Teen claims she was raped after teachers used her as ‘bait’ to catch sexual predator

This is an archived article and the information in the article may be outdated. Please look at the time stamp on the story to see when it was last updated.

BIRMINGHAM, Ala. – The family of a special needs student at a school in Alabama is suing over an incident that happened nearly five years ago.

Family members say it had a devastating effect on her.

The girl, who was 14-years-old at the time, was allegedly used as bait to catch an accused sexual predator, who was also a student at the school.

A legal brief in the case says a teacher’s aide encouraged the girl to go with the boy into the bathroom, so teachers could catch him in the act.

However, no teachers came to the rescue and the girl was allegedly raped.

The teacher’s aide was forced to resign but there have been no repercussions for the school administrators who allegedly knew about the plan or the alleged rapist.

“I feel like I was set up by the teachers,” said the victim. “They gave me a word that they couldn’t keep.”

In 2010, the victim was just 14-years-old and was being propositioned by a 16-year-old eighth grader in the hallway.

“He would always just ask if I wanted to have sex with him and things like that,” she said.

A friend suggested she tell a teacher’s aide about the conversations they were having.

June Simpson, the teacher’s aide, knew of other girls that the boy had tried to lure into the bathroom for sex.

When Simpson told the school’s principal, Ronnie Blair, he told her that they had to have proof before the boy could be punished, according to court documents.

In a written statement, Simpson explained how she wanted to catch the boy using the victim as bait.

“I was tired of that kid and that she should go pretend she wanted to meet him so we could set him up to catch him,” the document said.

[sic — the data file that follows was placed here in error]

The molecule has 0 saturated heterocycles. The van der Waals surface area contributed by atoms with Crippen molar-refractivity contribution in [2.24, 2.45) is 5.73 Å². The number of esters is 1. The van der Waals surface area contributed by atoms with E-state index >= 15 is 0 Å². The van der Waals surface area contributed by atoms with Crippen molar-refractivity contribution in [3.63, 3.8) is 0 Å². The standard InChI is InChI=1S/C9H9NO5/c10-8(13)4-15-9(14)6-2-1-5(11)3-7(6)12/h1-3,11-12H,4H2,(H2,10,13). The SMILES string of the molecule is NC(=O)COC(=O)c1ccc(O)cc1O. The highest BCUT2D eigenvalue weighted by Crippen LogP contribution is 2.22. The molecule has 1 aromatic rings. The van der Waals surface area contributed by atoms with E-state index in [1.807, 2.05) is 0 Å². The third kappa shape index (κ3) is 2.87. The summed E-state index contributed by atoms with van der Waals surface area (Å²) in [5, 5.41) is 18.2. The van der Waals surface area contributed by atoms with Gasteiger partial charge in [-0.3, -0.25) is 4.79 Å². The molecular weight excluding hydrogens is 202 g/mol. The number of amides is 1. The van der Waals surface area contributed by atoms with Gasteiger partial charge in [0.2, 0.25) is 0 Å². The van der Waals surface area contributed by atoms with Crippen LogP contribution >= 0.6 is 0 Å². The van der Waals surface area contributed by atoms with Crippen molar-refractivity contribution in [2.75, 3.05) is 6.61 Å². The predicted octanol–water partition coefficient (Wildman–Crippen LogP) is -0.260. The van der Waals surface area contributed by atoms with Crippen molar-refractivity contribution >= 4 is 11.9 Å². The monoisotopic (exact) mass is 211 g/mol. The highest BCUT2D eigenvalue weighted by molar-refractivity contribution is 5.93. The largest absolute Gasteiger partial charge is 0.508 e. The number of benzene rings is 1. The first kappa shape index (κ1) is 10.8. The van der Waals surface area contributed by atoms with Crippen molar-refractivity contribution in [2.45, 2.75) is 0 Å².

The victim initially refused to do it but changed her mind because she wanted the propositions to stop.

Simpson said she told the vice principal, Jeanne Dunaway, about the plan with the victim in the office.

However, Dunaway denies the conversation ever happened.

After seeing the boy in the hallway a few minutes later, the victim told him that she would have sex with him in the bathroom.

Simpson watched school surveillance cameras, hoping to catch them walk into the bathroom together, but she never did.

According to the victim, the boy made a last-minute change.

“He told me to go into the boy’s bathroom by the gym, and then told me never mind because everyone was around,” the victim said.

The pair went into a different bathroom and Simpson was left watching surveillance cameras on the wrong hallway.

“I thought they were going to do what they said they were going to do, be there and stop him, just get him in trouble,” the victim said.

The victim says she stalled and told him, “I don’t want to do this.”

She says she tried to block him but says it wasn’t enough.

In the end, the victim says the boy sodomized her.

Simpson watched the surveillance cameras for several minutes until students told her the victim was not where she thought.

She says she sent a teacher to the bathroom and found the two teens in a stall together.

“I told them what happened and they called the police and my foster parent,” the victim said.